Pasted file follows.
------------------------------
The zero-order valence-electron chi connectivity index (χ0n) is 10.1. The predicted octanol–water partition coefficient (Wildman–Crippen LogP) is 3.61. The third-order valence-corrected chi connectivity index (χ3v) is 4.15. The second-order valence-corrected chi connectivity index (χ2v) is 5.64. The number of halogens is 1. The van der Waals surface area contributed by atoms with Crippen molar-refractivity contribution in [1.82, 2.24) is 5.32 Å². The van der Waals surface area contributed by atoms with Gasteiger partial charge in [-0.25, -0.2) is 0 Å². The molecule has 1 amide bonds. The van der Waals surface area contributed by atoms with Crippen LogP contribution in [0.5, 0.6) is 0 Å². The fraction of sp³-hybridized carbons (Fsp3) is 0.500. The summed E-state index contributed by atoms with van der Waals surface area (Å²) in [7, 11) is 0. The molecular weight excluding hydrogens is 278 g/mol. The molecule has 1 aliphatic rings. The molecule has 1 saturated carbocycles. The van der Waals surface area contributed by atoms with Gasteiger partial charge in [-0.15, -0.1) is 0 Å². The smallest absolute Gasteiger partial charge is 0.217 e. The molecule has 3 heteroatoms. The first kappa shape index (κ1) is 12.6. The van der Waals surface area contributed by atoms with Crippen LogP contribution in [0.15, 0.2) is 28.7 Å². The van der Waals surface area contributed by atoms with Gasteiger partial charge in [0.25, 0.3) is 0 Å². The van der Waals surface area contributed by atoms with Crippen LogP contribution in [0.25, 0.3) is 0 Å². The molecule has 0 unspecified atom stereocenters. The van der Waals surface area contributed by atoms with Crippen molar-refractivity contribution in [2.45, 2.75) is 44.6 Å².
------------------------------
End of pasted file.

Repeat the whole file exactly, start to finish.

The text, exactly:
The zero-order valence-electron chi connectivity index (χ0n) is 10.1. The predicted octanol–water partition coefficient (Wildman–Crippen LogP) is 3.61. The third-order valence-corrected chi connectivity index (χ3v) is 4.15. The second-order valence-corrected chi connectivity index (χ2v) is 5.64. The number of halogens is 1. The van der Waals surface area contributed by atoms with Crippen molar-refractivity contribution in [1.82, 2.24) is 5.32 Å². The van der Waals surface area contributed by atoms with Gasteiger partial charge in [-0.25, -0.2) is 0 Å². The molecule has 1 amide bonds. The van der Waals surface area contributed by atoms with Crippen LogP contribution in [0.5, 0.6) is 0 Å². The fraction of sp³-hybridized carbons (Fsp3) is 0.500. The summed E-state index contributed by atoms with van der Waals surface area (Å²) in [7, 11) is 0. The molecular weight excluding hydrogens is 278 g/mol. The molecule has 1 aliphatic rings. The molecule has 1 saturated carbocycles. The van der Waals surface area contributed by atoms with Gasteiger partial charge in [-0.15, -0.1) is 0 Å². The smallest absolute Gasteiger partial charge is 0.217 e. The molecule has 3 heteroatoms. The first kappa shape index (κ1) is 12.6. The van der Waals surface area contributed by atoms with Crippen LogP contribution in [0.15, 0.2) is 28.7 Å². The van der Waals surface area contributed by atoms with Gasteiger partial charge in [0.25, 0.3) is 0 Å². The van der Waals surface area contributed by atoms with Crippen LogP contribution in [0.25, 0.3) is 0 Å². The molecule has 0 unspecified atom stereocenters. The van der Waals surface area contributed by atoms with Crippen molar-refractivity contribution in [2.45, 2.75) is 44.6 Å².